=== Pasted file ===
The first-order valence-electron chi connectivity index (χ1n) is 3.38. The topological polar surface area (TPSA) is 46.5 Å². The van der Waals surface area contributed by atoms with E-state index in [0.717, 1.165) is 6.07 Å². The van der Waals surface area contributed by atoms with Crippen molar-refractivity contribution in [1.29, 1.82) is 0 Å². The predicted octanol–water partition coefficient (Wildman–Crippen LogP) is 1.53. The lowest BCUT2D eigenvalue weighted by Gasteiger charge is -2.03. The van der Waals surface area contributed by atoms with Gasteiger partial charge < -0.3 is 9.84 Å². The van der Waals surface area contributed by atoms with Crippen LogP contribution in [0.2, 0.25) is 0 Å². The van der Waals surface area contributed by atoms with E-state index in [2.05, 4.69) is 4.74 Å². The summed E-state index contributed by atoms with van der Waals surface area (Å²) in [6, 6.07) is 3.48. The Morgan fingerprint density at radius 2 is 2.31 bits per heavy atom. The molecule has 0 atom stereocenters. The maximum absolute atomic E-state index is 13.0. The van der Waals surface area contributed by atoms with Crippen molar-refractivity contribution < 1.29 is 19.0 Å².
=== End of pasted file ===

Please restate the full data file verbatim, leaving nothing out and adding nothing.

The first-order valence-electron chi connectivity index (χ1n) is 3.38. The topological polar surface area (TPSA) is 46.5 Å². The van der Waals surface area contributed by atoms with E-state index in [0.717, 1.165) is 6.07 Å². The van der Waals surface area contributed by atoms with Crippen molar-refractivity contribution in [1.29, 1.82) is 0 Å². The predicted octanol–water partition coefficient (Wildman–Crippen LogP) is 1.53. The lowest BCUT2D eigenvalue weighted by Gasteiger charge is -2.03. The van der Waals surface area contributed by atoms with Gasteiger partial charge < -0.3 is 9.84 Å². The van der Waals surface area contributed by atoms with Crippen LogP contribution in [0.2, 0.25) is 0 Å². The van der Waals surface area contributed by atoms with E-state index in [2.05, 4.69) is 4.74 Å². The summed E-state index contributed by atoms with van der Waals surface area (Å²) in [6, 6.07) is 3.48. The Morgan fingerprint density at radius 2 is 2.31 bits per heavy atom. The molecule has 0 atom stereocenters. The maximum absolute atomic E-state index is 13.0. The van der Waals surface area contributed by atoms with Crippen molar-refractivity contribution < 1.29 is 19.0 Å².